“—illegal and unprecedented seizure. Admiral Souther is to be escorted to the brig until—”
Five incoming comm requests lit up, each listing a name and short-form transponder ID. She ignored them all for the broadcast controls. As soon as the live button went active, she looked into the camera.
“This is Assistant Undersecretary Chrisjen Avasarala, representing the civilian government of Earth,” she said. “Legal and appropriate command of this force is given to Admiral Souther. Anyone rejecting or ignoring his orders will be subject to legal action. I repeat, Admiral Souther is in legally authorized command of—”
Naomi made a low grunting sound. Avasarala stopped the broadcast and turned.
“Okay,” Holden said. “That was bad.”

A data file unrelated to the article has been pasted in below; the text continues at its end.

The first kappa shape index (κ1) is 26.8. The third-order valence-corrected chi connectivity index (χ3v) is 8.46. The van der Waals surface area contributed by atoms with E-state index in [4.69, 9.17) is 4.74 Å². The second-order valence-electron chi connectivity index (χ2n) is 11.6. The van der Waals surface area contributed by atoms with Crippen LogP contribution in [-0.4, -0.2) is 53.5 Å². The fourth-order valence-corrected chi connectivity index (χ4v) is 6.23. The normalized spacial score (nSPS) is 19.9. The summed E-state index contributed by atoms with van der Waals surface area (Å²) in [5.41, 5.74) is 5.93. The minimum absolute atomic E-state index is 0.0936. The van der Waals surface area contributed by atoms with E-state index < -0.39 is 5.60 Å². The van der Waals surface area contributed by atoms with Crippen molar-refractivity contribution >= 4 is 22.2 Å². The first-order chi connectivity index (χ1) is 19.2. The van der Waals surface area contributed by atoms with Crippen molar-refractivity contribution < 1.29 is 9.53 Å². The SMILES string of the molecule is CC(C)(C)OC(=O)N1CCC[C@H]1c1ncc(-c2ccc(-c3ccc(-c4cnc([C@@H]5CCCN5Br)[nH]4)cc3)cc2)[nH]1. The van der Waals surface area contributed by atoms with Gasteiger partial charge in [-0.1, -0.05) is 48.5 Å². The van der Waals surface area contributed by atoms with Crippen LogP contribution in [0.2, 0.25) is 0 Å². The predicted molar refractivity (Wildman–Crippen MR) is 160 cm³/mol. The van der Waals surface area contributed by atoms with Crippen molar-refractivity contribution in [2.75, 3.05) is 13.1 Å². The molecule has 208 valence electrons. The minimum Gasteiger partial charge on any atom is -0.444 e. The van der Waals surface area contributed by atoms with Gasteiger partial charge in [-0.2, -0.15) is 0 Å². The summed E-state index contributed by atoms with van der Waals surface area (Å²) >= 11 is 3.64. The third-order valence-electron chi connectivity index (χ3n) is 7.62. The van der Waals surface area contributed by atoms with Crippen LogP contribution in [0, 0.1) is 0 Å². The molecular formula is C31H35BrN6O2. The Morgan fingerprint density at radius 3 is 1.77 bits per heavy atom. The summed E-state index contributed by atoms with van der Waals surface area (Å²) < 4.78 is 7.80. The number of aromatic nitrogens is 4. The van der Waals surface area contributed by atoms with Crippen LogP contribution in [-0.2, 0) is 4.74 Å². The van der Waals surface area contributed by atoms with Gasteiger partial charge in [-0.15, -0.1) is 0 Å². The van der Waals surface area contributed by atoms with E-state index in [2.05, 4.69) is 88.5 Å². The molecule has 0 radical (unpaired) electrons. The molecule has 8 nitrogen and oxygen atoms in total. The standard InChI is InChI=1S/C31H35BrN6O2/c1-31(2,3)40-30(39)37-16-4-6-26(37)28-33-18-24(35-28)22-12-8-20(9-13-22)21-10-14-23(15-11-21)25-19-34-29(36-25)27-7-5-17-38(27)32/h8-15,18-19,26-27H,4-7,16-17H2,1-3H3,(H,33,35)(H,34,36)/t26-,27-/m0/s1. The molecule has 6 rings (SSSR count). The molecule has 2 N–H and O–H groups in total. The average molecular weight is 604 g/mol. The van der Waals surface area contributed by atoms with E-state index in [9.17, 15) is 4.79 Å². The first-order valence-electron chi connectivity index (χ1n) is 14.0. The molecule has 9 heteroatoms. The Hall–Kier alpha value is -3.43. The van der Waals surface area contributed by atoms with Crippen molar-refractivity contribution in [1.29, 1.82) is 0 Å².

“What?” Avasarala said. “What was bad?”
“One of the Earth ships just took three torpedo hits.”
“It that a lot?”
“The PDCs aren’t stopping them,” Naomi said. “Those UN torpedoes all have transponder codes that mark them as friends, so they’re sailing right through. They typically don’t expect to be getting shot at by other UN ships.”
“Three is a lot,” Holden said, strapping into the crash couch. She didn’t see him touch any of the controls, but he must have, because when he spoke, it echoed through the ship as well as the speakers in her helmet. “We have just gone live. Everyone has to the count of twenty to get strapped in someplace safe.”
“Solid copy on that,” Bobbie replied from wherever she was on the ship.
“Just got the doc strapped in and happy,” Amos said. “I’m on my way to engineering.”